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Dutch Girl – conclusion

I am still working on the 17th century Dutch painting of a girl. Few days ago, I examined the panel painting under the ultraviolet (UV) light and I saw that the left side of the background fluoresced, which usually means previous restoration. It looked like somebody repainted the background. But the science of UV examination is imperfect, some dark pigments especially, do appear to fluoresce even though the light pigments of the same age do not. It is therefore quite challenging to know with certainty the amount of previous restoration solely based on observation under the UV light. Stephen always says, the best method to judge the condition of a painting is to take it outside and look at it under full sun. Now, you also have to know what to look for, but he swears that a human eye still beats the modern technology.

 In this case, what gave the painting away was the unicolored background. 17th century paintings were as realistic as photographs and the painters paid great attention to all aspects of the composition detail.  So if all was kosher with mu Dutch girl, she would have a background that would be a part of her daily life, that would make sense for the girl. She is dressed for the outside, there should be a landscape in her background. Or her dog. Anything but the black smudge.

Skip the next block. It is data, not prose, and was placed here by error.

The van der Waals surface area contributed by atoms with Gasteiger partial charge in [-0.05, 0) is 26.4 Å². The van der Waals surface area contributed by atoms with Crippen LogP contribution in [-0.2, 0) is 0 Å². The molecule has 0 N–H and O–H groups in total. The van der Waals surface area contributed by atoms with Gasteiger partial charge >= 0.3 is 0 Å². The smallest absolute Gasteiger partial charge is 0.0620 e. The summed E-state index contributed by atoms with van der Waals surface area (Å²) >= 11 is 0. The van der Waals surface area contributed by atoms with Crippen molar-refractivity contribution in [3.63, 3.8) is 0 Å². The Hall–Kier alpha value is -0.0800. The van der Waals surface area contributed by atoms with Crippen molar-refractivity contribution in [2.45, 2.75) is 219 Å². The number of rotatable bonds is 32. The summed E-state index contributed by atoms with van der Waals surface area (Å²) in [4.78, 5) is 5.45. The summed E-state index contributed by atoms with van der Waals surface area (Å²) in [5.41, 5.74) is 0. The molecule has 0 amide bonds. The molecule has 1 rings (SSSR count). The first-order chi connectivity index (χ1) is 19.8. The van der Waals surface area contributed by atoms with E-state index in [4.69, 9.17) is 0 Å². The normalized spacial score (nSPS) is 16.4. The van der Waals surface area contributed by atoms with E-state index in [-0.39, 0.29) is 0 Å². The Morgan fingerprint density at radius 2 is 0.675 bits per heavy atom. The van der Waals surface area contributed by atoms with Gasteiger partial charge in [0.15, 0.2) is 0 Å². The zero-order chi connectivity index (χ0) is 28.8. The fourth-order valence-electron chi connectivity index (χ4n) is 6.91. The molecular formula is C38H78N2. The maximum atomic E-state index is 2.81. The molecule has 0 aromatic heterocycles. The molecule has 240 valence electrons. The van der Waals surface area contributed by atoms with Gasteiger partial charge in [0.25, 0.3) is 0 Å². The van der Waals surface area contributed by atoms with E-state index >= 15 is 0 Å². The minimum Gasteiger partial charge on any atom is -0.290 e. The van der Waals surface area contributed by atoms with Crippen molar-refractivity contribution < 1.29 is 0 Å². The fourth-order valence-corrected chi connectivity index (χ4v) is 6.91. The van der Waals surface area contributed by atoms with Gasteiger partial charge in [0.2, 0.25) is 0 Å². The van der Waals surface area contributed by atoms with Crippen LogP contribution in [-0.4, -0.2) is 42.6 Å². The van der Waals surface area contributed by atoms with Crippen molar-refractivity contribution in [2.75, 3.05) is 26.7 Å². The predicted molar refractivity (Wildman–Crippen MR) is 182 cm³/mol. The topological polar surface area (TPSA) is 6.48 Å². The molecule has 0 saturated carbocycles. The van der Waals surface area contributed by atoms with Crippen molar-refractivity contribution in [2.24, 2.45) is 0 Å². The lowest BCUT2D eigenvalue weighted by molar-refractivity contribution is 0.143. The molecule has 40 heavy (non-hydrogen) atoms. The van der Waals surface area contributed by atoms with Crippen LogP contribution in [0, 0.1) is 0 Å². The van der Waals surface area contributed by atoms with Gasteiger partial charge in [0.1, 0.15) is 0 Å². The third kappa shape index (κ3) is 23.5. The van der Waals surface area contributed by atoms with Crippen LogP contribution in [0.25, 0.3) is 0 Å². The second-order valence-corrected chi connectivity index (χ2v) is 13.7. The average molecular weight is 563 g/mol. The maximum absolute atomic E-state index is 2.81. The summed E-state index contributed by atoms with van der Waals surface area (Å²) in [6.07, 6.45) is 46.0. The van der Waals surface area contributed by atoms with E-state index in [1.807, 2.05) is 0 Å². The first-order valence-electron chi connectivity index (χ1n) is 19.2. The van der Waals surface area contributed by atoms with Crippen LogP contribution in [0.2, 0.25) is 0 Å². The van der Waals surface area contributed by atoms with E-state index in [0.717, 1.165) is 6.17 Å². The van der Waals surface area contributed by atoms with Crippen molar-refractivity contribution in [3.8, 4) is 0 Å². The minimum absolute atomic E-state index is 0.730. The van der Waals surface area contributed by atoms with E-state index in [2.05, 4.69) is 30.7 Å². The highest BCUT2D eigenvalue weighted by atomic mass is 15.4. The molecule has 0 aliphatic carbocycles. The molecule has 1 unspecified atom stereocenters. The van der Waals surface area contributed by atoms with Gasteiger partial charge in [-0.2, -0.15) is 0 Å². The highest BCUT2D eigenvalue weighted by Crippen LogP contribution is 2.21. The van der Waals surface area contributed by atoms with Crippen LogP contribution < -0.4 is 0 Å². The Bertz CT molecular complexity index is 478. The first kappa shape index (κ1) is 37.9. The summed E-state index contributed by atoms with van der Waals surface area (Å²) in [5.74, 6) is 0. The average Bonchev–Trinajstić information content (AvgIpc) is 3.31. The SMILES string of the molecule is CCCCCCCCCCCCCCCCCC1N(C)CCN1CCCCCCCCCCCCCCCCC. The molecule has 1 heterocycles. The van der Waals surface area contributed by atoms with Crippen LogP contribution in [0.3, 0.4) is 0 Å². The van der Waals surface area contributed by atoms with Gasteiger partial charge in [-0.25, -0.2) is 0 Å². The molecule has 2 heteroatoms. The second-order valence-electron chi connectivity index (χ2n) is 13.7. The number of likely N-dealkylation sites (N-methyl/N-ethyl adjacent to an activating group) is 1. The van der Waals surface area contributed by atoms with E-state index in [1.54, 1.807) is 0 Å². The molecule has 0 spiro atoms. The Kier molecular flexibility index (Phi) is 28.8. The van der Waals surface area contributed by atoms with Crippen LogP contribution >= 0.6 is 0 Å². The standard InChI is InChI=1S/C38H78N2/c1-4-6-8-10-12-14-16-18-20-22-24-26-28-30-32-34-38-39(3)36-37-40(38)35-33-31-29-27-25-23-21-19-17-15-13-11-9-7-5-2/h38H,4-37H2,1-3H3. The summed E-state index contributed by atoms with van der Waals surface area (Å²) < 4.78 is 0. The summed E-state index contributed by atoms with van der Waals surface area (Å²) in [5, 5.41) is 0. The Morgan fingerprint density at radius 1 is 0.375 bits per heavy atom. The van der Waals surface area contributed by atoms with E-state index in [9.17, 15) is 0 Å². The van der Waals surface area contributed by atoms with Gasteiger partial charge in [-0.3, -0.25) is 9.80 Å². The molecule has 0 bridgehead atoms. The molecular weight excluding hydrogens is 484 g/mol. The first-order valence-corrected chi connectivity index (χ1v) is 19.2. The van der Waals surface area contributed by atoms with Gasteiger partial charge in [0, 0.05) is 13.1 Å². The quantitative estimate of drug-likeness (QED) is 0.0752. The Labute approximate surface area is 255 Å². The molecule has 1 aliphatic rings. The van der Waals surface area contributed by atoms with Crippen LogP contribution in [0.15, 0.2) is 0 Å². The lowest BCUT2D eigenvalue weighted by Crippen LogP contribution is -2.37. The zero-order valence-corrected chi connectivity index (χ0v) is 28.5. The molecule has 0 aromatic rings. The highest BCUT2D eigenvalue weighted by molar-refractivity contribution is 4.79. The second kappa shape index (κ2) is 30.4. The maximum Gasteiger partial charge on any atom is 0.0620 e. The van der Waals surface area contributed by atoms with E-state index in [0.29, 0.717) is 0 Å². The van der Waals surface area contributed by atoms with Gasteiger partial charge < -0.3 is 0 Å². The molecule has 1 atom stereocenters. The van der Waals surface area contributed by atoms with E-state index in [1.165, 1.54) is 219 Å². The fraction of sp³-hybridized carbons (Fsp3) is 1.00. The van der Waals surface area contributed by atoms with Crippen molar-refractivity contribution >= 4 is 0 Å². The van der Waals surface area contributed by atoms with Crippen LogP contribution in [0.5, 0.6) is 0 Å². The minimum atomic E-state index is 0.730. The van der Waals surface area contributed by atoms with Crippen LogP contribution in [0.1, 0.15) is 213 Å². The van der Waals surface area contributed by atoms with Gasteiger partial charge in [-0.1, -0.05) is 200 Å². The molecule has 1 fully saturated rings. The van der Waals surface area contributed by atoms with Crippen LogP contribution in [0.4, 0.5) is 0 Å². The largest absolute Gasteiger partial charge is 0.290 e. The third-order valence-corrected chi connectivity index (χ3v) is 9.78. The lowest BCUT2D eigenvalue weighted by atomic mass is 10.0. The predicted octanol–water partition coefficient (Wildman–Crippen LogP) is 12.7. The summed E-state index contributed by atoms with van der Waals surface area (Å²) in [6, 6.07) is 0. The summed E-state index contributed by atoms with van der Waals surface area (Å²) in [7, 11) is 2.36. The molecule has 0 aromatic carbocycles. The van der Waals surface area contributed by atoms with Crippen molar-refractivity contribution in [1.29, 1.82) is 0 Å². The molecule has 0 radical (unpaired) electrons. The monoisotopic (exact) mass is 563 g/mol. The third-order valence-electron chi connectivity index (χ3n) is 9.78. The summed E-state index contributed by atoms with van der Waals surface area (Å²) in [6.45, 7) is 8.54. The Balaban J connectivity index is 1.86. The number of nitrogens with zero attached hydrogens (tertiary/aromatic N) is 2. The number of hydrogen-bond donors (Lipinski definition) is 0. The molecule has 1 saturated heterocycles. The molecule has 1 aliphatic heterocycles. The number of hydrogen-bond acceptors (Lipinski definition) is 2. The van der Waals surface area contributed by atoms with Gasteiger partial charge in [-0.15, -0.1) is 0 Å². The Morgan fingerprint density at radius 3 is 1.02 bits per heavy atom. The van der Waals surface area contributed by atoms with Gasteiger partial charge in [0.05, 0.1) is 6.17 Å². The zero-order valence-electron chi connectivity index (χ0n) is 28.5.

As I clean off the background, I find and eye, then a nose. I am convinced it was a mad dog at first – for some reason the old masters had either trouble with painting realistic animals, or painted them from the (not so good) memory. If you look at any Bosch painting with animals in it, you will get the picture. (I should think this fact also deserves a separate blog post .)

There are two sheep in the background in the end. One and a half, I should say, since somebody, most likely that crafty restorer who made the beautiful wooden cradle to prevent the painting from warping and splitting saw off the left edge of the painting, since the second sheep is missing a head. Did he cut off 5 inches? 10? We will never know. We will never know why he did it. Was the edge damaged beyond reasonable repair? Was it as simple as fitting the painting in a nicer frame that just happened to be 5 inches narrower? I wish I could know,  I wish it was possible to find the old wooden piece, somewhere, somehow and glue it back together to turn the poor two legged decapitated beast into a lovely sheep it used to be.

The owner decided to keep the headless sheep in the painting. I touched up the scratches, worm holes and missing paint chips. So there you go, Mr. Hendrick Van Der Fliet, I am not sure what would you say if you saw your painting now, I am just hoping you are not turning in your grave too much.

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